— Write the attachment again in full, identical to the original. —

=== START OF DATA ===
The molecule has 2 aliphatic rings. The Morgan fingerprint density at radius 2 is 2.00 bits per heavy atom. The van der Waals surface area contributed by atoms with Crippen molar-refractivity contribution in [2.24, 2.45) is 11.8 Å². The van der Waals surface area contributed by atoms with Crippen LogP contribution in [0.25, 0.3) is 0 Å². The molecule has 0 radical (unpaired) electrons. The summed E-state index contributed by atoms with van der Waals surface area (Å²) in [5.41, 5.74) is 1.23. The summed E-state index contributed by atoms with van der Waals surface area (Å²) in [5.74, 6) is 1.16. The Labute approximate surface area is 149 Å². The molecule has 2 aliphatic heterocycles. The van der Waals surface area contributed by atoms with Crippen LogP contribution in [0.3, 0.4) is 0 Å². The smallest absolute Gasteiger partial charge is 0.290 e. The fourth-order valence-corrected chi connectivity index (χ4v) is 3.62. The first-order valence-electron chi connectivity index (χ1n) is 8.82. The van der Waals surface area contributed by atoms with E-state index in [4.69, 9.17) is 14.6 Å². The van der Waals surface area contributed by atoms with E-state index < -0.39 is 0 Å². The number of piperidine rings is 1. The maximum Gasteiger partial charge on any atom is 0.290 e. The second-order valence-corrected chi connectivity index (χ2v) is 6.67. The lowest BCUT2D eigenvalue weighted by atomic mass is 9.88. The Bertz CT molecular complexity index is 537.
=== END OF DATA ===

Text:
The molecule has 2 aliphatic rings. The Morgan fingerprint density at radius 2 is 2.00 bits per heavy atom. The van der Waals surface area contributed by atoms with Crippen molar-refractivity contribution in [2.24, 2.45) is 11.8 Å². The van der Waals surface area contributed by atoms with Crippen LogP contribution in [0.25, 0.3) is 0 Å². The molecule has 0 radical (unpaired) electrons. The summed E-state index contributed by atoms with van der Waals surface area (Å²) in [5.41, 5.74) is 1.23. The summed E-state index contributed by atoms with van der Waals surface area (Å²) in [5.74, 6) is 1.16. The Labute approximate surface area is 149 Å². The molecule has 2 aliphatic heterocycles. The van der Waals surface area contributed by atoms with Crippen LogP contribution in [0.3, 0.4) is 0 Å². The smallest absolute Gasteiger partial charge is 0.290 e. The fourth-order valence-corrected chi connectivity index (χ4v) is 3.62. The first-order valence-electron chi connectivity index (χ1n) is 8.82. The van der Waals surface area contributed by atoms with E-state index in [4.69, 9.17) is 14.6 Å². The van der Waals surface area contributed by atoms with E-state index < -0.39 is 0 Å². The number of piperidine rings is 1. The maximum Gasteiger partial charge on any atom is 0.290 e. The second-order valence-corrected chi connectivity index (χ2v) is 6.67. The lowest BCUT2D eigenvalue weighted by atomic mass is 9.88. The Bertz CT molecular complexity index is 537.